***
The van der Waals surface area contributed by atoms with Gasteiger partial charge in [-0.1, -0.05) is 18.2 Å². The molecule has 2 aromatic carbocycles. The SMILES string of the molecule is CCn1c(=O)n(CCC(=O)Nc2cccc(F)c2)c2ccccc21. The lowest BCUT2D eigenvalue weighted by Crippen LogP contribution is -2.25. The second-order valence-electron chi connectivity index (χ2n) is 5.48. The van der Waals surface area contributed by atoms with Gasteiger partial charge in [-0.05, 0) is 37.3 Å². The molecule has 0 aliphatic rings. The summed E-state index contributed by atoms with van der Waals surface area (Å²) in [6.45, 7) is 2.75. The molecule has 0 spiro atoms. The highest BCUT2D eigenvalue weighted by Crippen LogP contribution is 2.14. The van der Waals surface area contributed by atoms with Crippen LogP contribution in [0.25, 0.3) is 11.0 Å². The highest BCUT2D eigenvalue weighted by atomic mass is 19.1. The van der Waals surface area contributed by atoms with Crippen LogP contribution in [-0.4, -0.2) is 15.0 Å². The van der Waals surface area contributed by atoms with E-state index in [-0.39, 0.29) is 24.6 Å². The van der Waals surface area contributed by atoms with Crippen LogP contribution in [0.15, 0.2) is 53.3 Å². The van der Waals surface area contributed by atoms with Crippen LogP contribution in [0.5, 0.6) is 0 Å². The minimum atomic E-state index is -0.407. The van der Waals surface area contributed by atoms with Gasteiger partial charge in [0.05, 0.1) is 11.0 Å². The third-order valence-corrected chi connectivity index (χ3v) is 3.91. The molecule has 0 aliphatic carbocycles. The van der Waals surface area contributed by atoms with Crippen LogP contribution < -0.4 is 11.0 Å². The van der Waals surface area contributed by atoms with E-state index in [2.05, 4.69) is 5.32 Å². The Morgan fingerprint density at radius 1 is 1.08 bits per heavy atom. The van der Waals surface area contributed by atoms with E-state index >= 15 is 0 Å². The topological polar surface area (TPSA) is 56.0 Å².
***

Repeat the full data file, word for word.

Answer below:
The van der Waals surface area contributed by atoms with Gasteiger partial charge in [-0.1, -0.05) is 18.2 Å². The molecule has 2 aromatic carbocycles. The SMILES string of the molecule is CCn1c(=O)n(CCC(=O)Nc2cccc(F)c2)c2ccccc21. The lowest BCUT2D eigenvalue weighted by Crippen LogP contribution is -2.25. The second-order valence-electron chi connectivity index (χ2n) is 5.48. The van der Waals surface area contributed by atoms with Gasteiger partial charge in [-0.05, 0) is 37.3 Å². The molecule has 0 aliphatic rings. The summed E-state index contributed by atoms with van der Waals surface area (Å²) in [6.45, 7) is 2.75. The molecule has 0 spiro atoms. The highest BCUT2D eigenvalue weighted by Crippen LogP contribution is 2.14. The van der Waals surface area contributed by atoms with Crippen LogP contribution in [0.25, 0.3) is 11.0 Å². The highest BCUT2D eigenvalue weighted by atomic mass is 19.1. The van der Waals surface area contributed by atoms with Crippen LogP contribution in [-0.4, -0.2) is 15.0 Å². The van der Waals surface area contributed by atoms with E-state index in [-0.39, 0.29) is 24.6 Å². The van der Waals surface area contributed by atoms with Crippen LogP contribution in [0.15, 0.2) is 53.3 Å². The van der Waals surface area contributed by atoms with Crippen LogP contribution in [0.5, 0.6) is 0 Å². The minimum atomic E-state index is -0.407. The van der Waals surface area contributed by atoms with Gasteiger partial charge in [0.05, 0.1) is 11.0 Å². The third-order valence-corrected chi connectivity index (χ3v) is 3.91. The molecule has 0 aliphatic carbocycles. The van der Waals surface area contributed by atoms with Crippen LogP contribution < -0.4 is 11.0 Å². The van der Waals surface area contributed by atoms with E-state index in [2.05, 4.69) is 5.32 Å². The Morgan fingerprint density at radius 1 is 1.08 bits per heavy atom. The van der Waals surface area contributed by atoms with E-state index >= 15 is 0 Å². The topological polar surface area (TPSA) is 56.0 Å².